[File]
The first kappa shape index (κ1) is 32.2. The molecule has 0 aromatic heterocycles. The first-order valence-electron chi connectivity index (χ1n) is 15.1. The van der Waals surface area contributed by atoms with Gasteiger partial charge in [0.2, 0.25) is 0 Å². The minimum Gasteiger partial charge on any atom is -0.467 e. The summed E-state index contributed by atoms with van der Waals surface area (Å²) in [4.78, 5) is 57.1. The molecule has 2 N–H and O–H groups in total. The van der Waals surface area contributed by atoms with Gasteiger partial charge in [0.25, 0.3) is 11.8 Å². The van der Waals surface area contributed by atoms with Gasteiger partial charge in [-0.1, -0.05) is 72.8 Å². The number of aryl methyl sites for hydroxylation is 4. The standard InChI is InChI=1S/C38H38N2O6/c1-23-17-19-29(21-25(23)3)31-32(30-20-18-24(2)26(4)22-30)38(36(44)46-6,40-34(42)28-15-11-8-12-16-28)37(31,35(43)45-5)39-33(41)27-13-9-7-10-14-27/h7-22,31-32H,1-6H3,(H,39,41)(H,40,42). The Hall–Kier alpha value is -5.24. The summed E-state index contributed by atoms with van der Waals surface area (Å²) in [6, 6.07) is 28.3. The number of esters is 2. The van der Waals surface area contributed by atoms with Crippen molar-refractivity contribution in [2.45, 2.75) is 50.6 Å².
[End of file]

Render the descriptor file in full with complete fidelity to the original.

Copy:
The first kappa shape index (κ1) is 32.2. The molecule has 0 aromatic heterocycles. The first-order valence-electron chi connectivity index (χ1n) is 15.1. The van der Waals surface area contributed by atoms with Gasteiger partial charge in [0.2, 0.25) is 0 Å². The minimum Gasteiger partial charge on any atom is -0.467 e. The summed E-state index contributed by atoms with van der Waals surface area (Å²) in [4.78, 5) is 57.1. The molecule has 2 N–H and O–H groups in total. The van der Waals surface area contributed by atoms with Gasteiger partial charge in [0.25, 0.3) is 11.8 Å². The van der Waals surface area contributed by atoms with Gasteiger partial charge in [-0.1, -0.05) is 72.8 Å². The number of aryl methyl sites for hydroxylation is 4. The standard InChI is InChI=1S/C38H38N2O6/c1-23-17-19-29(21-25(23)3)31-32(30-20-18-24(2)26(4)22-30)38(36(44)46-6,40-34(42)28-15-11-8-12-16-28)37(31,35(43)45-5)39-33(41)27-13-9-7-10-14-27/h7-22,31-32H,1-6H3,(H,39,41)(H,40,42). The Hall–Kier alpha value is -5.24. The summed E-state index contributed by atoms with van der Waals surface area (Å²) in [6, 6.07) is 28.3. The number of esters is 2. The van der Waals surface area contributed by atoms with Crippen molar-refractivity contribution in [2.45, 2.75) is 50.6 Å².